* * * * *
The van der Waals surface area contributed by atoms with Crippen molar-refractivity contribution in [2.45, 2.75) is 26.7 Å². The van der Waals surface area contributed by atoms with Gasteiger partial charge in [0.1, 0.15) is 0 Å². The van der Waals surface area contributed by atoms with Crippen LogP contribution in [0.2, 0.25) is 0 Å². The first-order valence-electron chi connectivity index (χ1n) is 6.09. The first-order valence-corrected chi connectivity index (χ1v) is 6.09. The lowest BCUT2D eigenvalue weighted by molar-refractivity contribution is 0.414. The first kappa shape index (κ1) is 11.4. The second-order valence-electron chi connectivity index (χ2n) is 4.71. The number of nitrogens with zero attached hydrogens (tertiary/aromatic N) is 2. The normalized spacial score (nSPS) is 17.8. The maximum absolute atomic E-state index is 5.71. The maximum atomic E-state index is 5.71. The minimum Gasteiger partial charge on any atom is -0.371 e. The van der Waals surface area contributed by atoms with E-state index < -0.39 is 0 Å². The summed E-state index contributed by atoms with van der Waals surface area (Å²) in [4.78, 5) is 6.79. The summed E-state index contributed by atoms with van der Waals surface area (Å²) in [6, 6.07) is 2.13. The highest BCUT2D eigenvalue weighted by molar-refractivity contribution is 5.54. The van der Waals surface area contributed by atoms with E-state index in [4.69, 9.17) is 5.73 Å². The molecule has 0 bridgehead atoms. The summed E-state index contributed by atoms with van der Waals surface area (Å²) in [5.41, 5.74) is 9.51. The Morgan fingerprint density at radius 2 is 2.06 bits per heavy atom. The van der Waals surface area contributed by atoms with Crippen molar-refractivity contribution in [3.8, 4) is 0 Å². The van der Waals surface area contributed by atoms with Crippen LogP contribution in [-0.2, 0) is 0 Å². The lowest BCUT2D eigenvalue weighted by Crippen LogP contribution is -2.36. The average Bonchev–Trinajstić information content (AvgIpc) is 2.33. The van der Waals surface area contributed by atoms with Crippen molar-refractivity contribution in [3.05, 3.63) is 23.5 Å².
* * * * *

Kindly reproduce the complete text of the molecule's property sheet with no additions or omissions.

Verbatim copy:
The van der Waals surface area contributed by atoms with Crippen molar-refractivity contribution in [2.45, 2.75) is 26.7 Å². The van der Waals surface area contributed by atoms with Gasteiger partial charge in [0.1, 0.15) is 0 Å². The van der Waals surface area contributed by atoms with Crippen LogP contribution in [0.2, 0.25) is 0 Å². The first-order valence-electron chi connectivity index (χ1n) is 6.09. The first-order valence-corrected chi connectivity index (χ1v) is 6.09. The lowest BCUT2D eigenvalue weighted by molar-refractivity contribution is 0.414. The first kappa shape index (κ1) is 11.4. The second-order valence-electron chi connectivity index (χ2n) is 4.71. The number of nitrogens with zero attached hydrogens (tertiary/aromatic N) is 2. The normalized spacial score (nSPS) is 17.8. The maximum absolute atomic E-state index is 5.71. The maximum atomic E-state index is 5.71. The minimum Gasteiger partial charge on any atom is -0.371 e. The van der Waals surface area contributed by atoms with E-state index < -0.39 is 0 Å². The summed E-state index contributed by atoms with van der Waals surface area (Å²) in [4.78, 5) is 6.79. The summed E-state index contributed by atoms with van der Waals surface area (Å²) in [6, 6.07) is 2.13. The highest BCUT2D eigenvalue weighted by molar-refractivity contribution is 5.54. The van der Waals surface area contributed by atoms with E-state index in [4.69, 9.17) is 5.73 Å². The molecule has 0 bridgehead atoms. The summed E-state index contributed by atoms with van der Waals surface area (Å²) in [5.41, 5.74) is 9.51. The Morgan fingerprint density at radius 2 is 2.06 bits per heavy atom. The van der Waals surface area contributed by atoms with Crippen molar-refractivity contribution in [3.8, 4) is 0 Å². The van der Waals surface area contributed by atoms with Crippen LogP contribution in [-0.2, 0) is 0 Å². The lowest BCUT2D eigenvalue weighted by Crippen LogP contribution is -2.36. The average Bonchev–Trinajstić information content (AvgIpc) is 2.33. The van der Waals surface area contributed by atoms with Crippen molar-refractivity contribution in [3.05, 3.63) is 23.5 Å².